Background:

Although the prevalence of obesity in young children highlights the importance of early interventions to promote physical activity (PA), there are limited data on activity patterns in this age group. The purpose of this study was to describe activity patterns in preschool-aged children and explore differences by weight status.

Methods:

Analyses use baseline data from Healthy Homes/Healthy Kids–Preschool, a pilot obesity prevention trial of preschool-aged children who are overweight or at risk for being overweight. A modified parent-reported version of the previous-day PA recall was used to summarize types of activity. Accelerometry was used to summarize daily and hourly activity patterns.

Results:

“Playing with toys” accounted for the largest proportion of a child’s previous day, followed by “meals and snacks” and “chores.” Accelerometry-measured daily time spent in sedentary behavior, light PA, and moderate-to-vigorous PA (MVPA) was 412, 247, and 69 minutes, respectively. Percentage of hourly time spent in MVPA ranged from 3% to 13%, peaking in the late morning and evening hours. There were no statistically significant MVPA differences by weight status.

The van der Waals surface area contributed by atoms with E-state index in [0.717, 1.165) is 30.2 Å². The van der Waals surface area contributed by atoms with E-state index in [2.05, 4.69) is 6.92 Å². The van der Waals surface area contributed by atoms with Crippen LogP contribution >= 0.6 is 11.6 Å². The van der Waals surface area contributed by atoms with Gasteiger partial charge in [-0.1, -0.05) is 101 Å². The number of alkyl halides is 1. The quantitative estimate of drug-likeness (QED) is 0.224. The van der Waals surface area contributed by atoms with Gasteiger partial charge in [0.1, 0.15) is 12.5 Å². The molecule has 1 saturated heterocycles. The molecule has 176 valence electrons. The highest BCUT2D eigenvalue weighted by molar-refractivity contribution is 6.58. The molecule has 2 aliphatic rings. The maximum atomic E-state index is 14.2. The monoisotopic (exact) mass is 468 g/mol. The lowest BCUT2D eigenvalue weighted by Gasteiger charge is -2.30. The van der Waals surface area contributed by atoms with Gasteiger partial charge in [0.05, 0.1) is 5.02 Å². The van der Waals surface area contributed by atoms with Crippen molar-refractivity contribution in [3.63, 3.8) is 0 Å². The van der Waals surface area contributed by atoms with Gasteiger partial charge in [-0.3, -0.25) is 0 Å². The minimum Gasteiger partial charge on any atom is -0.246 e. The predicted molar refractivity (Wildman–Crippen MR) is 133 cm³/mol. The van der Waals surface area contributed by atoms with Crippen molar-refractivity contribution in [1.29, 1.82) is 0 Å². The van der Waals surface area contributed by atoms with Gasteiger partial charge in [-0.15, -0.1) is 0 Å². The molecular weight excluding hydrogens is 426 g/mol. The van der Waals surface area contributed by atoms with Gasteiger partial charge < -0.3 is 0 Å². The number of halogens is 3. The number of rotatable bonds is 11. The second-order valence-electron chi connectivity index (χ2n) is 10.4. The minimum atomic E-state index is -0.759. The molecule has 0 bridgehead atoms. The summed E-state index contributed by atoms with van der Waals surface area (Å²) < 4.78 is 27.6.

Conclusion:

This study extends our understanding of activity types, amounts, and patterns in preschool-aged children and warrants further exploration of differences in PA patterns by weight status.

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Fotini Venetsanou and Antonis Kambas

Background:

This study investigated if motor proficiency (MP) in preschool age associate with physical activity (PA) in adolescence.

Methods: